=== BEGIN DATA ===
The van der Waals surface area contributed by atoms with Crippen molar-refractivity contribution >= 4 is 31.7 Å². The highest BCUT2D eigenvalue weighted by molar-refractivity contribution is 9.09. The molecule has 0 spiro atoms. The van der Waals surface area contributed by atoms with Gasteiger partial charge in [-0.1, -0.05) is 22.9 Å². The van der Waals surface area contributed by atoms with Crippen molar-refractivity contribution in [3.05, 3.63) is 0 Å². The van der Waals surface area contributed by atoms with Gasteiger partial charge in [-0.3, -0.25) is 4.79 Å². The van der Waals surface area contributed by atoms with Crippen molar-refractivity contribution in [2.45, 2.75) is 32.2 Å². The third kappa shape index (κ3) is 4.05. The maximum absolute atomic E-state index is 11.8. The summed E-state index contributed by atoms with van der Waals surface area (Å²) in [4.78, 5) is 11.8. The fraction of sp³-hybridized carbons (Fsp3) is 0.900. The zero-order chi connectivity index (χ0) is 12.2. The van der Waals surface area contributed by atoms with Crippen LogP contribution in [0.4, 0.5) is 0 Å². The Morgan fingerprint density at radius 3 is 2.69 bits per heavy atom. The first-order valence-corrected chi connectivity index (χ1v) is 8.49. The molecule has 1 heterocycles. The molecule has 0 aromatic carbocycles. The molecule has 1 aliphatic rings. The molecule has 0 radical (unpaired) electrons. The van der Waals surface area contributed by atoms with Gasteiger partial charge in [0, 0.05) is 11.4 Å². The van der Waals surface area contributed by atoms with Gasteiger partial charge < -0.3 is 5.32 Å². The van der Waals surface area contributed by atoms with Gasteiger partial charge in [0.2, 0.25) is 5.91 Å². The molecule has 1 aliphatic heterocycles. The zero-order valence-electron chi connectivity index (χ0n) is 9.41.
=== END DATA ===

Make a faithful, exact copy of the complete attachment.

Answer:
The van der Waals surface area contributed by atoms with Crippen molar-refractivity contribution >= 4 is 31.7 Å². The highest BCUT2D eigenvalue weighted by molar-refractivity contribution is 9.09. The molecule has 0 spiro atoms. The van der Waals surface area contributed by atoms with Gasteiger partial charge in [-0.1, -0.05) is 22.9 Å². The van der Waals surface area contributed by atoms with Crippen molar-refractivity contribution in [3.05, 3.63) is 0 Å². The van der Waals surface area contributed by atoms with Gasteiger partial charge in [-0.3, -0.25) is 4.79 Å². The van der Waals surface area contributed by atoms with Crippen molar-refractivity contribution in [2.45, 2.75) is 32.2 Å². The third kappa shape index (κ3) is 4.05. The maximum absolute atomic E-state index is 11.8. The summed E-state index contributed by atoms with van der Waals surface area (Å²) in [4.78, 5) is 11.8. The fraction of sp³-hybridized carbons (Fsp3) is 0.900. The zero-order chi connectivity index (χ0) is 12.2. The van der Waals surface area contributed by atoms with Crippen LogP contribution in [0.4, 0.5) is 0 Å². The Morgan fingerprint density at radius 3 is 2.69 bits per heavy atom. The first-order valence-corrected chi connectivity index (χ1v) is 8.49. The molecule has 1 heterocycles. The molecule has 0 aromatic carbocycles. The molecule has 1 aliphatic rings. The molecule has 0 radical (unpaired) electrons. The van der Waals surface area contributed by atoms with Gasteiger partial charge in [0, 0.05) is 11.4 Å². The van der Waals surface area contributed by atoms with Gasteiger partial charge < -0.3 is 5.32 Å². The van der Waals surface area contributed by atoms with Gasteiger partial charge in [0.2, 0.25) is 5.91 Å². The molecule has 1 aliphatic heterocycles. The zero-order valence-electron chi connectivity index (χ0n) is 9.41.